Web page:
While light rail is a key component of the Project Connect program, Mukherjee added it needs to integrate with existing bus rapid transit (BRT) routes, CapMetro Pickup services and other transit offerings since not everyone will be using the light rail for the entirety of their commute to and from key destinations.
Two Project Connect elements — the Pleasant Valley and Expo Center MetroRapid lines in development — will help support moving more people to and from these destinations, she said.
While city and transit leaders are at the forefront of these developments, officials cited private-public partnerships that could be an essential backbone of more mixed-use, transit-related development opportunities down the road.
Uptown ATX, in development between CapMetro and Brandywine Realty Trust, is an upcoming 66-acre site in north Austin that will consolidate workspaces, multi-family units, retail, hospitality services and CapMetro’s Broadmoor Station.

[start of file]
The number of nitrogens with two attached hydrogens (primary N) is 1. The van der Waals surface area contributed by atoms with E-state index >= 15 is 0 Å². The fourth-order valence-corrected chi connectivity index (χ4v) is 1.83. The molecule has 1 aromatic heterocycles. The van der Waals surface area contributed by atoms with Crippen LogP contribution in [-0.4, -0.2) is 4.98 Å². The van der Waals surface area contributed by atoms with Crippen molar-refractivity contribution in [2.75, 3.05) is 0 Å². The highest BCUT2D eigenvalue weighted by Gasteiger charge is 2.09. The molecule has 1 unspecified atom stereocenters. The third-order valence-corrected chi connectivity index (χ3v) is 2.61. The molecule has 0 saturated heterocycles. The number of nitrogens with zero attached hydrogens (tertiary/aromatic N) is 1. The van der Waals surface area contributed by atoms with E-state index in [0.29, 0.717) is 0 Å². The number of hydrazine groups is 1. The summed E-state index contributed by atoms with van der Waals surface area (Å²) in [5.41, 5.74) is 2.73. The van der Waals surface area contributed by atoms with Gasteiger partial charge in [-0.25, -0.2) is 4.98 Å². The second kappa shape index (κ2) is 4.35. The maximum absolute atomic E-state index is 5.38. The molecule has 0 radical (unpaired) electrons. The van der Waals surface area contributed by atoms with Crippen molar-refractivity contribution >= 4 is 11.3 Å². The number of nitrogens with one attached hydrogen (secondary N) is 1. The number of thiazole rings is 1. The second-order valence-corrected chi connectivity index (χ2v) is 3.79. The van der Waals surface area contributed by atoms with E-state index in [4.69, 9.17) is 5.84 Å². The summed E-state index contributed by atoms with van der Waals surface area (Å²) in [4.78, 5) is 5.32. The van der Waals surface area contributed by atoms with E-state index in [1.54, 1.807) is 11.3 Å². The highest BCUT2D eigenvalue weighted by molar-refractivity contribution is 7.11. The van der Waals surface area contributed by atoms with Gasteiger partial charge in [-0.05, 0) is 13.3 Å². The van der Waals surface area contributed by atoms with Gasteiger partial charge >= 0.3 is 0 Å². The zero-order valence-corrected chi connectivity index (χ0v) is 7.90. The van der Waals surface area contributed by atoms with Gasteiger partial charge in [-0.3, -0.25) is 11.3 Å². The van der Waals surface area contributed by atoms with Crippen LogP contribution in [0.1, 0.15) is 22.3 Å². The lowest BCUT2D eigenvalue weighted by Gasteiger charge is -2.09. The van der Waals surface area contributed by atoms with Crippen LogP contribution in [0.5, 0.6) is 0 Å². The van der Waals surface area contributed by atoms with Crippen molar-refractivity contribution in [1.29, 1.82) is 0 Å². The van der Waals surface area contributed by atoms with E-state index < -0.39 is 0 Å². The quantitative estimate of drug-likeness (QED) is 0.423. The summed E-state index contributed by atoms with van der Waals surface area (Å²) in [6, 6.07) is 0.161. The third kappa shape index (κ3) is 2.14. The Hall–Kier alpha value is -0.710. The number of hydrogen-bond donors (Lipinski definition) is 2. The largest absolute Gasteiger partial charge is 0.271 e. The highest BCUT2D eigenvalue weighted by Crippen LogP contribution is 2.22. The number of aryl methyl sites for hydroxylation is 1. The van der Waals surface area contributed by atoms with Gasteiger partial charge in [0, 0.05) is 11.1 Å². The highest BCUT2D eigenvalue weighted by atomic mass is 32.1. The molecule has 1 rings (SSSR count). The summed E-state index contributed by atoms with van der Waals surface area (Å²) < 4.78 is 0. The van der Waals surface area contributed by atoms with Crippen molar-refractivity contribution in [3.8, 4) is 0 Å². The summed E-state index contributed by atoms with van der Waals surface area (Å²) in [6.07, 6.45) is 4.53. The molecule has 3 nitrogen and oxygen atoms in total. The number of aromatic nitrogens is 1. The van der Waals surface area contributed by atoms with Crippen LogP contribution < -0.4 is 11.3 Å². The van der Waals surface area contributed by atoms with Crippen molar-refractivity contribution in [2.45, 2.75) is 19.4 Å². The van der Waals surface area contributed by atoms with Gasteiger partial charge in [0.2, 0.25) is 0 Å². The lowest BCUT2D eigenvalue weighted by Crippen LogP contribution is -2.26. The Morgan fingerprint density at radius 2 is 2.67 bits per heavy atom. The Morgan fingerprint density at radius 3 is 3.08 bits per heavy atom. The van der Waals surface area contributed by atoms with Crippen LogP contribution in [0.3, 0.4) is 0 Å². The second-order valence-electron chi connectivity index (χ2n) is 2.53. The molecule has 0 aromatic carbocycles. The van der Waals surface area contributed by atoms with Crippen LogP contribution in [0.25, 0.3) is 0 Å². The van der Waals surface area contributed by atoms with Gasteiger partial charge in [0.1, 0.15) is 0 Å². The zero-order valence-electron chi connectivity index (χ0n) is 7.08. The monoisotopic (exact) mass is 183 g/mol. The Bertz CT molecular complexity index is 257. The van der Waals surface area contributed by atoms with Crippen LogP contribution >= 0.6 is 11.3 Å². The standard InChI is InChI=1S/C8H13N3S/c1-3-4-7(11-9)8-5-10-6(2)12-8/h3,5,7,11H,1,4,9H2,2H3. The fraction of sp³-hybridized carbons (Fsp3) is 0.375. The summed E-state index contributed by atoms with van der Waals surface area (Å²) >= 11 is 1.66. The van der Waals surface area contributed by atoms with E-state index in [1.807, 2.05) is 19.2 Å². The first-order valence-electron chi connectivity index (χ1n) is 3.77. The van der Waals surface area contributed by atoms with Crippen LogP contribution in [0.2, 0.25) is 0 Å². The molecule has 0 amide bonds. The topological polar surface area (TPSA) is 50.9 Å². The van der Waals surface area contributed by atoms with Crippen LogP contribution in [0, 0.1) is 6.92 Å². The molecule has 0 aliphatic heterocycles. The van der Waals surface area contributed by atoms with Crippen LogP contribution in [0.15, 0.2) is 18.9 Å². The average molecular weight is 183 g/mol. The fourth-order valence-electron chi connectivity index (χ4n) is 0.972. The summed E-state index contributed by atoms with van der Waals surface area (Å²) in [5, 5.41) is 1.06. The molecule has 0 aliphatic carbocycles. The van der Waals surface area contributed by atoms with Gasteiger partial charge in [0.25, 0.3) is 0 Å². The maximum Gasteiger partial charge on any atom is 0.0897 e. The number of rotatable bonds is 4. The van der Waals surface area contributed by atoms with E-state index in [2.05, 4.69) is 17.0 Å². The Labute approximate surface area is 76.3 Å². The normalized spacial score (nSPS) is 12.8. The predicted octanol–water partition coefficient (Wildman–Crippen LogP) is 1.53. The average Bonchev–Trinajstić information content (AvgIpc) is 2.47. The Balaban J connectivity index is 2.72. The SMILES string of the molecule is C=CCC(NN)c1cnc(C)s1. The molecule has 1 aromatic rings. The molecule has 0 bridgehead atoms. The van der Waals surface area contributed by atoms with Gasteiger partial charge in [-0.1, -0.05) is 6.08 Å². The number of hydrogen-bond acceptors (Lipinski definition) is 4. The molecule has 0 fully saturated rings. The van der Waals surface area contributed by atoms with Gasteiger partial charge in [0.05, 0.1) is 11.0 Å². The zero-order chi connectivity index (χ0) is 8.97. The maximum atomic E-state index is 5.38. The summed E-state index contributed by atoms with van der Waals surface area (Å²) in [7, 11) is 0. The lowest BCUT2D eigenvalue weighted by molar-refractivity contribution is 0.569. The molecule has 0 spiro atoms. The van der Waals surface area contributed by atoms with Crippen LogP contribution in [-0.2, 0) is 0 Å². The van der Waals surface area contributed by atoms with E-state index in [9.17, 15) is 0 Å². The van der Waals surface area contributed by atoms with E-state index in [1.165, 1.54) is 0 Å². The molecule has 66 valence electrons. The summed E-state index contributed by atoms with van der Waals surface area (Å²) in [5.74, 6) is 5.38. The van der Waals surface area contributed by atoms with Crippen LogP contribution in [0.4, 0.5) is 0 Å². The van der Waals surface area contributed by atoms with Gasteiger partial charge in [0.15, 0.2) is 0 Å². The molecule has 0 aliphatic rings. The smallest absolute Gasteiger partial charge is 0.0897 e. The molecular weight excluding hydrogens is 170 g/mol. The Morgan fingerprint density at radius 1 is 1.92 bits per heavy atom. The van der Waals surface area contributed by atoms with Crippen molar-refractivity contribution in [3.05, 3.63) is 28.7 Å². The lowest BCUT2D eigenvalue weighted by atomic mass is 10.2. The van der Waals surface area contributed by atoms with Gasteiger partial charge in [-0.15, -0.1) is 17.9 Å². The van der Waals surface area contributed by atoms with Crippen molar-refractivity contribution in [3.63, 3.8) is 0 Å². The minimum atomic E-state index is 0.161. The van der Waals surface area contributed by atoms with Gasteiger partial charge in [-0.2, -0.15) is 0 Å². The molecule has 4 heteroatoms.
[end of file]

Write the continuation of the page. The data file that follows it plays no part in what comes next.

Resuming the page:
Officials Wednesday said it’s an example of a transit-centered mixed-use development that could be replicated in other parts of Austin.
Public transportation ridership levels in Austin
On the public transit front, Mukherjee said substantial improvements have been made since initial downturns caused by the coronavirus pandemic. Daily ridership level across CapMetro’s system approaches 72,000 users, she said, adding the transit authority has recovered nearly 80% of its pre-COVID ridership levels with a 49% bump in new riders within the system.
With the upcoming Phase 1 light rail plan servicing areas with existing usage and appetites for public transit, she said this can play into the success of the light rail once built.